Asian countries have achieved diverging results in the 2018 Sustainable Cities Index from Arcadis, the leading global Design & Consultancy for natural and built assets. While European cities dominate the top of the overall Index, three Asian representatives made it to the top 20 – Singapore was ranked #4, Hong Kong #9, and Seoul #13. Various Asian cities including Manila, however, feature at the bottom of the rankings due to its low scores on sustainability despite promising economic growth.
The Sustainable Cities Index (SCI) ranks 100 global cities on three pillars of sustainability: People, Planet and Profit. The three pillars are closely aligned to the UN Sustainable Development Goals (SDGs).
Manila is a typical Evolutionary City, a cluster identified by the 2018 Index. An Evolutionary city is a city that undergoes rapid growth, and a key challenge for them is the level of disruption arising at the turning point of their trajectory. This disruption might affect jobs, crime levels and even mobility choices. Support from enterprises and the local community is important in shaping a positive citizen experience as the city gains momentum in improving the quality of life.
According to the report, cities need to focus on well planned long-term resilience, even if they are subject to short-term changes and trends. The successful path to long-term resilience requires the support and involvement of citizens, while at the same time cities can also learn from each other.
The SCI data consistently highlights that the foundations of city sustainability are an educated and healthy workforce, effective low-carbon infrastructure and ease of doing business. Affordability, access to public transport and income inequality are the big swing variables that make or break a city’s sustainable success.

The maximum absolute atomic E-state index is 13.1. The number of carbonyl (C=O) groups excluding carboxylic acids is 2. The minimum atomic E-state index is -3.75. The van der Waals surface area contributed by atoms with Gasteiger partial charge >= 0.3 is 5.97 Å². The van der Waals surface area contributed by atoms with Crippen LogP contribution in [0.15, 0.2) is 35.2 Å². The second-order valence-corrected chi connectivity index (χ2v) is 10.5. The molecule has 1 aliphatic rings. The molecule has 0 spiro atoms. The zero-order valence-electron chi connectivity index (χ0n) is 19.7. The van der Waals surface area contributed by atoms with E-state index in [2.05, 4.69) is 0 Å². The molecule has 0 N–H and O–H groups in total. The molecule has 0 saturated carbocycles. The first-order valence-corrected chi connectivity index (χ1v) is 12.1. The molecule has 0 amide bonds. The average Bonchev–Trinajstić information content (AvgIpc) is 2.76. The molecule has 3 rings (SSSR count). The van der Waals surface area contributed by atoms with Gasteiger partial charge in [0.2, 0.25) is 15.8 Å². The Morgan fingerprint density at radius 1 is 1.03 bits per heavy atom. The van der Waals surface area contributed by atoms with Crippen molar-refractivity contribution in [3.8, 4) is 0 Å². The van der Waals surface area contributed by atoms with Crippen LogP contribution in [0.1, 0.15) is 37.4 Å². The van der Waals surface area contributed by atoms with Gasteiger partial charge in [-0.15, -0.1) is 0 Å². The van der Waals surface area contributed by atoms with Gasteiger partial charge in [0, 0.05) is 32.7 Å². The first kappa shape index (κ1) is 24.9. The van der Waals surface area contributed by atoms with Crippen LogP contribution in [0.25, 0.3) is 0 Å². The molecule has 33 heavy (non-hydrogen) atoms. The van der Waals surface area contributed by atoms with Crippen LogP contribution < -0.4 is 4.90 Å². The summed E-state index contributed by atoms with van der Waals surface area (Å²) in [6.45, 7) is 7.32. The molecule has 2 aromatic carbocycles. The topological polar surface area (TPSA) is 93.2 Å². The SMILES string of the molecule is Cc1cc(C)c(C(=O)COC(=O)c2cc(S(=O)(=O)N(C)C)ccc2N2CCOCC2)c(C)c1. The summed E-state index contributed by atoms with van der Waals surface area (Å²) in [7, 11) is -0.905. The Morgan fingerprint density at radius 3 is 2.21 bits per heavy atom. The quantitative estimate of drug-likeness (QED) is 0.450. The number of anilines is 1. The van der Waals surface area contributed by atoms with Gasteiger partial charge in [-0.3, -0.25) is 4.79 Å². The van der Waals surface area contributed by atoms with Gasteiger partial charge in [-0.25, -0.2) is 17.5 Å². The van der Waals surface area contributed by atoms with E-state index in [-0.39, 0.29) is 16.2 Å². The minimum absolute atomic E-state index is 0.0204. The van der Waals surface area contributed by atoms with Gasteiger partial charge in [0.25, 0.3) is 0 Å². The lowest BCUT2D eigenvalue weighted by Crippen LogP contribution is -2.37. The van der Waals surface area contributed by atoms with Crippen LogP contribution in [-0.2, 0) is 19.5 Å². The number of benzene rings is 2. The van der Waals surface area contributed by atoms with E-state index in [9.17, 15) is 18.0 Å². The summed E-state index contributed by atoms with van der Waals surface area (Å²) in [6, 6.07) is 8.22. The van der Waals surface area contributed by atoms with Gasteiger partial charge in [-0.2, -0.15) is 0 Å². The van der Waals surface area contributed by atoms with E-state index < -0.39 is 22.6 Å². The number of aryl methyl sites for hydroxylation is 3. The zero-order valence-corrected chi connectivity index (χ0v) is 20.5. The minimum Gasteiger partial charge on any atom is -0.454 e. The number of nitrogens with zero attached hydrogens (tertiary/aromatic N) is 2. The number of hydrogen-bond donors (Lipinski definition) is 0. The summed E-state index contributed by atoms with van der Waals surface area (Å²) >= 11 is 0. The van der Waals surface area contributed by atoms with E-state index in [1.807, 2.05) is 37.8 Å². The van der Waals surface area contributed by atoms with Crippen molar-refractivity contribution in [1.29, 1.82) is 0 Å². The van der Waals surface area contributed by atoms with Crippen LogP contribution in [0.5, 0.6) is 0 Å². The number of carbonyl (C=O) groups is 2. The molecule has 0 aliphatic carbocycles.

Ross McKenzie, Country Head of the Philippines, comments: “Infrastructure development is accelerating in Manila, providing much needed expansion to support the future requirements of the rapidly urbanizing city. With so much advancement in construction innovation technology in recent years, Manila is poised to develop solutions that are resilient to future risks while remaining cost effective. With much of the progress being supported and driven by the private sector, city policy makers will play a key role by helping create long-term sustainable policies and embrace International best practice and lessons learnt. Local businesses will need to adapt to manage the mobility and resiliency challenges in the next few years while development continues.”